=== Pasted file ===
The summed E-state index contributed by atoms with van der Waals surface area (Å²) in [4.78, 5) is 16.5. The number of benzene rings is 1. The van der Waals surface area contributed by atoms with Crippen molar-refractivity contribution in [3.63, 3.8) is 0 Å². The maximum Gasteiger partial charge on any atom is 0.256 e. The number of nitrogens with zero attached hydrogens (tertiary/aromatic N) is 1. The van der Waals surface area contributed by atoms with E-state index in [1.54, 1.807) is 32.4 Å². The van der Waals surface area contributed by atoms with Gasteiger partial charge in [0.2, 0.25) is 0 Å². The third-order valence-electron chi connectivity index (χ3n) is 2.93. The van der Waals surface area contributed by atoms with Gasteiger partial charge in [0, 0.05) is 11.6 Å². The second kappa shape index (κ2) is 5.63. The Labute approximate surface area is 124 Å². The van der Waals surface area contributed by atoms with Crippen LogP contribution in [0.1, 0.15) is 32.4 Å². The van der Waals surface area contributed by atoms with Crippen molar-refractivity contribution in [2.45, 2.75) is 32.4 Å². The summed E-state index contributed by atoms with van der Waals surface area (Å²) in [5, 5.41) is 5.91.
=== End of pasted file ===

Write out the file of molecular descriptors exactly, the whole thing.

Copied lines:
The summed E-state index contributed by atoms with van der Waals surface area (Å²) in [4.78, 5) is 16.5. The number of benzene rings is 1. The van der Waals surface area contributed by atoms with Crippen molar-refractivity contribution in [3.63, 3.8) is 0 Å². The maximum Gasteiger partial charge on any atom is 0.256 e. The number of nitrogens with zero attached hydrogens (tertiary/aromatic N) is 1. The van der Waals surface area contributed by atoms with E-state index in [1.54, 1.807) is 32.4 Å². The van der Waals surface area contributed by atoms with Gasteiger partial charge in [0.2, 0.25) is 0 Å². The third-order valence-electron chi connectivity index (χ3n) is 2.93. The van der Waals surface area contributed by atoms with Gasteiger partial charge in [0, 0.05) is 11.6 Å². The second kappa shape index (κ2) is 5.63. The Labute approximate surface area is 124 Å². The van der Waals surface area contributed by atoms with Crippen LogP contribution in [0.1, 0.15) is 32.4 Å². The van der Waals surface area contributed by atoms with Crippen molar-refractivity contribution in [2.45, 2.75) is 32.4 Å². The summed E-state index contributed by atoms with van der Waals surface area (Å²) in [5, 5.41) is 5.91.